Authoritarianism has long been viewed as undesirable in the Western world because it represents the “wrong” values and is a political system completely incompatible with Western liberal demo­cracy. For several decades, it was assumed that authoritarian systems would eventually collapse. This liberal democratic, media-driven view of authoritarianism, however, does little to help us understand how authoritarian governments function and why they persist…

The Montesquieu of Montreal and the Decline of the American Empire

Back in the mid-2000s, right around the time of America’s second conflict with Saddam Hussein, the idea of the decline of America (or of the West) began to resurface in political discourse. While most commentators still spoke of America as an “indispensable nation” in the midst of a “unipolar moment,” keen observers suspected that the…

Presidential Apprentice: Reality TV and Performance Legitimacy

Some, perhaps Donald Trump himself, saw the Trump campaign as an infotainment experiment from the beginning. Others, especially his most passionate critics and fans, still resist this conclusion. Re­gardless, there is an analytical utility to viewing the Trump presidency as a multi-season television series called Presidential Apprentice, an extension…

Shaping the Information Environment

The Myth of Internet Exceptionalism: Bringing Section 230 into the Real World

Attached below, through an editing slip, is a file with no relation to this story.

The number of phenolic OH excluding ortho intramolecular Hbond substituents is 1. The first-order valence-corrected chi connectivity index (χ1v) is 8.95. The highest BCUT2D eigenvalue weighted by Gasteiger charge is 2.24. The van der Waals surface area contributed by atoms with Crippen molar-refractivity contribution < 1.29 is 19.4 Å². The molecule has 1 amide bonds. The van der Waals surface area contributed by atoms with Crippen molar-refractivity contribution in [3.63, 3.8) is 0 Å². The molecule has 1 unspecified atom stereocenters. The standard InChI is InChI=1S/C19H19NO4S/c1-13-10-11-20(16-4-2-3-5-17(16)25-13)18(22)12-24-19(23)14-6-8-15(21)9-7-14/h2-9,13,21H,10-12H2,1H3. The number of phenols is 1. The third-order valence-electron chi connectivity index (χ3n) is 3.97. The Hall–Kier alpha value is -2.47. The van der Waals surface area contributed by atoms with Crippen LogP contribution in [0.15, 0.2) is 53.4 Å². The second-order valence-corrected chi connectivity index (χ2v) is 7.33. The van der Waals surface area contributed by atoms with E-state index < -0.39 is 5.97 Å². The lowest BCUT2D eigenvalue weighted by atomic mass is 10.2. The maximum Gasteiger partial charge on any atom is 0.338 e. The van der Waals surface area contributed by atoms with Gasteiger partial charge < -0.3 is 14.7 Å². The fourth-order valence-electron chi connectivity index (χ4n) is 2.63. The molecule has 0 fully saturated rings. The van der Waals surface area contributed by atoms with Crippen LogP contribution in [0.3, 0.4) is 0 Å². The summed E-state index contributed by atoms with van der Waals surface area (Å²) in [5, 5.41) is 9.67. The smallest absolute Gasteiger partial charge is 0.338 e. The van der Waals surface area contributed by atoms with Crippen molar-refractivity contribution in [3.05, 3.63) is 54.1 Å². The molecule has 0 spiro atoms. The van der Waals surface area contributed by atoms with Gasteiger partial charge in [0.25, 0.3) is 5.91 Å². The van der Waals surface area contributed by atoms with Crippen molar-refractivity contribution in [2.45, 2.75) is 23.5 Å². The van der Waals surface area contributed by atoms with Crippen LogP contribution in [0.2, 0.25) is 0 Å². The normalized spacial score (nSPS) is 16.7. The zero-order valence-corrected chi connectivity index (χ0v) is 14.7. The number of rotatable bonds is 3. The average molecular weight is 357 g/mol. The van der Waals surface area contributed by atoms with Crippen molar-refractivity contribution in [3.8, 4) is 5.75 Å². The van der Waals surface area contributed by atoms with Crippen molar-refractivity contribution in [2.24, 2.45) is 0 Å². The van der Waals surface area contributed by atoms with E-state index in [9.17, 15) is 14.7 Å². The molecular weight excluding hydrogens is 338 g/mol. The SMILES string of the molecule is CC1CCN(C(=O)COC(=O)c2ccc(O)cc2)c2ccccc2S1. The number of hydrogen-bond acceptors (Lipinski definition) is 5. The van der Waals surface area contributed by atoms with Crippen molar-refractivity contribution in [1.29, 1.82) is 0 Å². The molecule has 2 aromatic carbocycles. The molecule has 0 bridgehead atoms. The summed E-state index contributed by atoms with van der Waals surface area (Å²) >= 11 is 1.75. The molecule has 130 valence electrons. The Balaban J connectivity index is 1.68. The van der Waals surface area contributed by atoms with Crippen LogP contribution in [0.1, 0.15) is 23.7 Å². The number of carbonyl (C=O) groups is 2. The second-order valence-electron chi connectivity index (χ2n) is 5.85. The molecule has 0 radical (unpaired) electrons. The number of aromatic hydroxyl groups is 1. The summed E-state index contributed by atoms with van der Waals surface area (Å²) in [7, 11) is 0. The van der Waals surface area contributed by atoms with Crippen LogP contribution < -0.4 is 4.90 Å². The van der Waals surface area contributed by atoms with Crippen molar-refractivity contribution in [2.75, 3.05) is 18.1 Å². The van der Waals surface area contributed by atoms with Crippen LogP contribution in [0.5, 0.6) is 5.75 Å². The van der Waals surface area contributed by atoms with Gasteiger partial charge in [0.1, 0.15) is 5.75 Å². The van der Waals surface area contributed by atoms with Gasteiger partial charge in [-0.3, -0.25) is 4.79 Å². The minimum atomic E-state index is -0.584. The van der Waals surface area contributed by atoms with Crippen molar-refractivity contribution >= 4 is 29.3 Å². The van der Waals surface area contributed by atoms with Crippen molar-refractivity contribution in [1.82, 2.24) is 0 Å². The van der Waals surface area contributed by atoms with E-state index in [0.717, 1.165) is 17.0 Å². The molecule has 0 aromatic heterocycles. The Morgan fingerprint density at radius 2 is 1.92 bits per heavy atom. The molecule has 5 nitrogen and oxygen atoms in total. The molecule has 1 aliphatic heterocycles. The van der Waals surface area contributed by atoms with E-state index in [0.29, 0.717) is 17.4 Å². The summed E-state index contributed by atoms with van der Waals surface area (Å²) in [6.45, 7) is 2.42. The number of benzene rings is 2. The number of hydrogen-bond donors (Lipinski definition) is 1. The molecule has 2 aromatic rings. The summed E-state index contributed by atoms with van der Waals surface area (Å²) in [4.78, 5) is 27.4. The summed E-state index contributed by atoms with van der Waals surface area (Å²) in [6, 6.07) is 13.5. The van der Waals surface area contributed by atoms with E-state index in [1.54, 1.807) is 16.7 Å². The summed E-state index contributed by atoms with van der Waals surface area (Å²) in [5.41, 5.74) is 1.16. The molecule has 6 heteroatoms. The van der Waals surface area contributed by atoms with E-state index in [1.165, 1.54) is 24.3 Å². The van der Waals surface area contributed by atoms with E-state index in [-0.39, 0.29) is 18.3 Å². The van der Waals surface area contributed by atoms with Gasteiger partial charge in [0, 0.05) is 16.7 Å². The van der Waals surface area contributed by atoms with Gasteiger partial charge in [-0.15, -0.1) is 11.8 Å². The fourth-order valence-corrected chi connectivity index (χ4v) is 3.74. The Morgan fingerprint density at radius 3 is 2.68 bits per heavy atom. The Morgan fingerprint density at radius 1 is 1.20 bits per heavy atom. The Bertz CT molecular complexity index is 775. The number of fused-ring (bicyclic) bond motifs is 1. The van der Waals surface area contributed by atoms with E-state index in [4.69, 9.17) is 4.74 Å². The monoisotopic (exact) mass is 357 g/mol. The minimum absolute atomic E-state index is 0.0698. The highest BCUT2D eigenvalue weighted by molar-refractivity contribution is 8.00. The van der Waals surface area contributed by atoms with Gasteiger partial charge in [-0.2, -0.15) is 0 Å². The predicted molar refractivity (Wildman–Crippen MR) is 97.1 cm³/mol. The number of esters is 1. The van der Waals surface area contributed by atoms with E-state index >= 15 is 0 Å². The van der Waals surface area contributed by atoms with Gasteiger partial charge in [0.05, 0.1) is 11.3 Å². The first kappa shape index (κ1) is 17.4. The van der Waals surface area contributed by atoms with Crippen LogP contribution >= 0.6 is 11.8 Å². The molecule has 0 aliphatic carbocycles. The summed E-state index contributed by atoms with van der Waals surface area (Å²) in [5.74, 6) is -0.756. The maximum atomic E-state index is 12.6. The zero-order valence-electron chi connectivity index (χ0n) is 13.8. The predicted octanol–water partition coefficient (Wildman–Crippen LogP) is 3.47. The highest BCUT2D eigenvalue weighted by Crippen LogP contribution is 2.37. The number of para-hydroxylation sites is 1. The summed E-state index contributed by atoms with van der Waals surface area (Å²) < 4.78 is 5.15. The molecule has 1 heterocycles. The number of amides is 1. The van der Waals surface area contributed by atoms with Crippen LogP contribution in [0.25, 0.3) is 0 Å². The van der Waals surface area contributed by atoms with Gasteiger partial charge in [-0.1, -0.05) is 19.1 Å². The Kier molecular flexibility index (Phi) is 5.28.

As it turns out, the internet is not that exceptional after all. It may be one of the greatest inventions since the printing press, as the cliché goes, and it has unquestionably revolutionized communication and commerce. But as David Pierce observed in Protocol shortly after the January 6 Capitol riot, “Everything is IRL” now. “[T]he…

The Terrain of Discourse

It says something about Donald Trump’s presidency that it is difficult to distinguish his final days in office from his final days on social media. He was the tweeting president, the man of all-caps missives who battled mainstream media and communicated directly, often wildly, to the public through social media. Whatever one thinks of Trump…

Bipartisan Blind Spots

Does Populism Matter?

The surprising success of the Trump 2020 campaign in the face of unprecedented circumstances poses some thorny questions: Did any of his “populist” promises in 2016 actually matter? Where was the discussion of mass immigration, his trade war with China, declaring peace with the social welfare state, and using the pandemic economic response…

Planet of the Grifters

The word “grifter” seems to be on the tip of everyone’s tongue today. On the left, grifters are identified and called out with ever-increasing paranoia. On the right, the term is thrown around with almost equal ease, and often with good cause. The grifter is a threat to every movement; he lurks in every shadow.…

How We Forgot Foucault

Late last year, British trade minister Liz Truss caused a stir with a speech that pinned the failures of the British education system on “postmodernist philosophy,” which, she said, “puts societal power structures and labels ahead of individuals and their endeavours.” Due to the influence of such views, she went on, students learn about racism…